Investigative Journalism: WAIW Drinks a Lot of Beer With Authors (Part 1)

Thursday, July 2, 2009

Investigative Journalism: WAIW Drinks a Lot of Beer With Authors (Part 1)

. Thursday, July 2, 2009



The best part about writing WAIW week in and week out is getting good baseball and/or drinking stories from other Cubs fans. We've been pimping that idea pretty hard this year, running the WAIW Roundtable on Fridays and sticking to a horrifyingly irregular schedule of in-depth interviews with those we term Interesting People. This article is the continuation of the latter. But lordy, is it so much more.

Last week, Steve and I had one hell of an interview with Chicago authors/Cubs fans Donald G. Evans and Don DeGrazia. At this point, I'm going to have to switch to last names here. Evans put together last year's Lovable Losers Literary Revue, in which Cubs fans of all stripes got together at El Jardin in Wrigleyville to share stories, drink beer, and most importantly, enjoy free nachos. It was sweet as hell, and yea did it beget one hell of a book. Here's Evans' profile, stolen directly from the Revue's blog:

Donald G. Evans spent his formative years on Chicago’s Northwest Side, where Opening Day was an undeclared civic holiday. He flipped wooden grandstand seats in exchange for free passes, essentially giving him a season ticket for the price of a single admission. Don’s Cubs hat was such a permanent fixture, adults would joke he would go bald; they were right. He is the author of the novel, Good Money After Bad, which is set in Wrigleyville during the 1995 baseball season.

Don DeGrazia, who shares a publicist with Evans (this comes up later), participated in the Revue, and was actually the first person that I heard read at my first visit. He teaches writing at Columbia, wrote the lauded American Skin, and has his own Wikipedia entry - truly the American dream. He watches the Cubs at Southport Lanes, which is where we met him to drink beer and watch Braves/Cubs. Fittingly enough for an evening with a couple of guys who made a go of it chronicling the frustrations of Cubs fandom, the Cubs lost in staggeringly pathetic fashion.

What follows is a mere portion of a thoroughly satisfying evening of drinking High Life and shooting the shit. Steve and I were careful enough to not begin the official interview portion of the evening until a few innings and a few beers into the night. For my money, it was a good strategy.

We hope you enjoy it, because we'll be be sharing the rest of it with you over the next few days. A note for readers: If something could be perceived as hilariously sarcastic, read it as such. It was a humorous discussion indeed. See the glorious beginning after the jump.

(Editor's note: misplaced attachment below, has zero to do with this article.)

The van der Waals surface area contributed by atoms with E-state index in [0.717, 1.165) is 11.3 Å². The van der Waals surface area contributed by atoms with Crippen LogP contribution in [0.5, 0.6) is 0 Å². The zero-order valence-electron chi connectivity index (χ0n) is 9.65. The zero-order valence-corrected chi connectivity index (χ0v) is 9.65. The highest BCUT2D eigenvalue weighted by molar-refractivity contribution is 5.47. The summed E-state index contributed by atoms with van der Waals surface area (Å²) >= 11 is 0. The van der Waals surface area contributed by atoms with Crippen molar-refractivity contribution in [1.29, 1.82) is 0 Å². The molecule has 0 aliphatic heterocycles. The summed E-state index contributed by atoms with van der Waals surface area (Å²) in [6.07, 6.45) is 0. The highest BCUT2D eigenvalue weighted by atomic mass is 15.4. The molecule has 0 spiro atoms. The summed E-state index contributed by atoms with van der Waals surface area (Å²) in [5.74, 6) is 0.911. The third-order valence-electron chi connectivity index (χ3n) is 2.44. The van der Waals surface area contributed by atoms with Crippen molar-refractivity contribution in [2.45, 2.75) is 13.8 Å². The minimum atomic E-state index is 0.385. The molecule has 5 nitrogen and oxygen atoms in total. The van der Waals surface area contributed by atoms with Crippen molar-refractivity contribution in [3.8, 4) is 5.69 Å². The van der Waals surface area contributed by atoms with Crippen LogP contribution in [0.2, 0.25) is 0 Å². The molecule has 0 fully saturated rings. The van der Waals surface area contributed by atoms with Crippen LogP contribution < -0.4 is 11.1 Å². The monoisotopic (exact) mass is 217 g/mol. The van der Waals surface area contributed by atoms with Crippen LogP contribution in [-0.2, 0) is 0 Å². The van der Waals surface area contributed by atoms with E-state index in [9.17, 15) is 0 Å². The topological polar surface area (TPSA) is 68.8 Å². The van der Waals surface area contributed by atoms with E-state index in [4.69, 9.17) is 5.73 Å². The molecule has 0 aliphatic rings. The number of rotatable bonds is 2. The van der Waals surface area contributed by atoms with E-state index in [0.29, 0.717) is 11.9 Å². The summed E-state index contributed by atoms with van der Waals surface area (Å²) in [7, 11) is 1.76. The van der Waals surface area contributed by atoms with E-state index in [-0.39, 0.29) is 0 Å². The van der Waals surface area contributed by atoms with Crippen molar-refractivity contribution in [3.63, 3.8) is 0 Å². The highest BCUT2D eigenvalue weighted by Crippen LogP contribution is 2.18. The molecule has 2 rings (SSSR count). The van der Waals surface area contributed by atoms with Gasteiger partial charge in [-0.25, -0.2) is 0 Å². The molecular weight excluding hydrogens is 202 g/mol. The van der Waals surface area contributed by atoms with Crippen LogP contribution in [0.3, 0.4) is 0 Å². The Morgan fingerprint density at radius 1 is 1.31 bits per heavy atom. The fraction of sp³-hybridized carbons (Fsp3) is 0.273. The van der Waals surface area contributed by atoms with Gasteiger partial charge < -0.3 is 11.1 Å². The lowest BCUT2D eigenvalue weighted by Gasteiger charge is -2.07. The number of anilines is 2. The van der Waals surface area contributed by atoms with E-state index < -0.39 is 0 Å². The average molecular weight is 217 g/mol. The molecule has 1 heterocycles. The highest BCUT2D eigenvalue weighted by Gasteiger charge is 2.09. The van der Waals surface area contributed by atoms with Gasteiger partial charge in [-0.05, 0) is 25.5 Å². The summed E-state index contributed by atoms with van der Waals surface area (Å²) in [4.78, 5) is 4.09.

John: So let's start this thing - tell us a little about how the Lovable Losers Literary Revue started.

Don DeGrazia: Basically, it was all my idea. I was like, “Don, I got this idea. I’d like you to take it and run with it.”

J: I bet he said no, didn’t he? I bet he tried to kill your dream.

DDG: No, he was sort of like “this is stupid.”

Donald Evans: The lovable losers thing, to be honest, I had this novel out, in 07 I guess. It wasn’t really about sports, but it was about sports gambling. It was set in Wrigleyville. I was trying to think of interesting ways to do the book promotion thing.
And at some point, I thought, “Let’s have a pub crawl. Let’s get a bunch of authors who have written books about the Cubs and Wrigleyville, and let’s go on a pub crawl. But you get to a certain point in your book promotion where it becomes … you really get kind of burned out.
At first, it’s kind of exciting. At first, you’re excited, you’re on a book tour, but eventually you don’t want to do any of these fucking things any more.

DDG: Oh, believe me.

DE: So I was already at that point, and I started thinking, “how is this going to work?” I’d contacted Sara Paretsky and Randy Richardson and some other people that had some connection with the Cubs, and I was wondering how it was going to work. We’re going to go from bar to bar and, what, read? During a Cubs game? If it’s a Cubs game, then there’s lots of people, but we can’t really read. If there’s no Cubs game, then there’s nobody there, right?
So I kind of canceled the idea, but I’d made contact with some people, and then the 100 years thing was coming up, and I thought, you know, I hate to waste all that effort. So I was like “well, let’s do this monthly thing.” And it’s kind of like a variety show more than anything. And it’s not really a literary event ...

J: Well, you had the Cleaning Ladys playing music on an ironing board.

DE: Nobody knew quite how to take them, did they?

J: I enjoyed it.

DDG: Everybody thought they were great.

J: I thought it was a hit.

DE: They were a hit, but at some point, it was like, uncomfortable, didn’t you think?

J: Enh, I thought it was all right.